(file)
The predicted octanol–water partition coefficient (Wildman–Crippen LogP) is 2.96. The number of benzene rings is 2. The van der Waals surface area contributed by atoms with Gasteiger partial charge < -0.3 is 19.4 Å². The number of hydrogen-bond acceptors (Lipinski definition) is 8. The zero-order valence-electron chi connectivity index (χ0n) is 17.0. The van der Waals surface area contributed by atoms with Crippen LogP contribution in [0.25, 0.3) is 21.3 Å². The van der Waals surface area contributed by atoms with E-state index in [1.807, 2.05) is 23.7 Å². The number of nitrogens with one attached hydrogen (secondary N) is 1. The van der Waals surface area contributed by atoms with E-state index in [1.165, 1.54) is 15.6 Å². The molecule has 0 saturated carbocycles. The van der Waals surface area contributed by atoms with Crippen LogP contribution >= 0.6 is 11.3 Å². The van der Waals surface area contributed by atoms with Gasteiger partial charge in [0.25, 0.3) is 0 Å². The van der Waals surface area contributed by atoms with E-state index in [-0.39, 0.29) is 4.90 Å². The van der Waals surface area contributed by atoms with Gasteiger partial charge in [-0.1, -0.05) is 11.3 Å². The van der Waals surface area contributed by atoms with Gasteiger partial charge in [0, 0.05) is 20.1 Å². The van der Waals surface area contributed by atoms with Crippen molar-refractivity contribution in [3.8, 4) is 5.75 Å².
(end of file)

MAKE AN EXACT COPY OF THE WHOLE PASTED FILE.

The predicted octanol–water partition coefficient (Wildman–Crippen LogP) is 2.96. The number of benzene rings is 2. The van der Waals surface area contributed by atoms with Gasteiger partial charge < -0.3 is 19.4 Å². The number of hydrogen-bond acceptors (Lipinski definition) is 8. The zero-order valence-electron chi connectivity index (χ0n) is 17.0. The van der Waals surface area contributed by atoms with Crippen LogP contribution in [0.25, 0.3) is 21.3 Å². The van der Waals surface area contributed by atoms with E-state index in [1.807, 2.05) is 23.7 Å². The number of nitrogens with one attached hydrogen (secondary N) is 1. The van der Waals surface area contributed by atoms with E-state index in [1.165, 1.54) is 15.6 Å². The molecule has 0 saturated carbocycles. The van der Waals surface area contributed by atoms with Crippen LogP contribution >= 0.6 is 11.3 Å². The van der Waals surface area contributed by atoms with Gasteiger partial charge in [0.25, 0.3) is 0 Å². The van der Waals surface area contributed by atoms with E-state index in [-0.39, 0.29) is 4.90 Å². The van der Waals surface area contributed by atoms with Gasteiger partial charge in [-0.1, -0.05) is 11.3 Å². The van der Waals surface area contributed by atoms with Gasteiger partial charge in [0, 0.05) is 20.1 Å². The van der Waals surface area contributed by atoms with Crippen molar-refractivity contribution in [3.8, 4) is 5.75 Å².